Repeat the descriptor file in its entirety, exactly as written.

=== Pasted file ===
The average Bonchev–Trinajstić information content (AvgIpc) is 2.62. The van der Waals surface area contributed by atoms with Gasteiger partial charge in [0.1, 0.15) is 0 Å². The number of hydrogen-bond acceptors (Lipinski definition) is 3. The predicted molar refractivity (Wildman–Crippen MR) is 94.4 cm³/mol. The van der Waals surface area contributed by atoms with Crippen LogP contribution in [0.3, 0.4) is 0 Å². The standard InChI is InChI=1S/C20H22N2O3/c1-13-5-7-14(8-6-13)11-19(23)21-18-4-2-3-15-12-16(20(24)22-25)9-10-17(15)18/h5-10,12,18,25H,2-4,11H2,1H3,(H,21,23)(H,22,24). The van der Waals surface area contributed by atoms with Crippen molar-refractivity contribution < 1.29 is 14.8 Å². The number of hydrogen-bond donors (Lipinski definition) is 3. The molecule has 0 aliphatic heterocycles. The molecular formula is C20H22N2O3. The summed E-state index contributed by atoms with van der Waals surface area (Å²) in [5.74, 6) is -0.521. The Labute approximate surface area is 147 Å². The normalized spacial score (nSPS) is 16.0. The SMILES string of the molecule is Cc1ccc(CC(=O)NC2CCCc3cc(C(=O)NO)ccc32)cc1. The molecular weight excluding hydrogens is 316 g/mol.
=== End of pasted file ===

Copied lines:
The average Bonchev–Trinajstić information content (AvgIpc) is 2.62. The van der Waals surface area contributed by atoms with Gasteiger partial charge in [0.1, 0.15) is 0 Å². The number of hydrogen-bond acceptors (Lipinski definition) is 3. The predicted molar refractivity (Wildman–Crippen MR) is 94.4 cm³/mol. The van der Waals surface area contributed by atoms with Crippen LogP contribution in [0.3, 0.4) is 0 Å². The standard InChI is InChI=1S/C20H22N2O3/c1-13-5-7-14(8-6-13)11-19(23)21-18-4-2-3-15-12-16(20(24)22-25)9-10-17(15)18/h5-10,12,18,25H,2-4,11H2,1H3,(H,21,23)(H,22,24). The van der Waals surface area contributed by atoms with Crippen molar-refractivity contribution < 1.29 is 14.8 Å². The number of hydrogen-bond donors (Lipinski definition) is 3. The molecule has 0 aliphatic heterocycles. The molecular formula is C20H22N2O3. The summed E-state index contributed by atoms with van der Waals surface area (Å²) in [5.74, 6) is -0.521. The Labute approximate surface area is 147 Å². The normalized spacial score (nSPS) is 16.0. The SMILES string of the molecule is Cc1ccc(CC(=O)NC2CCCc3cc(C(=O)NO)ccc32)cc1. The molecular weight excluding hydrogens is 316 g/mol.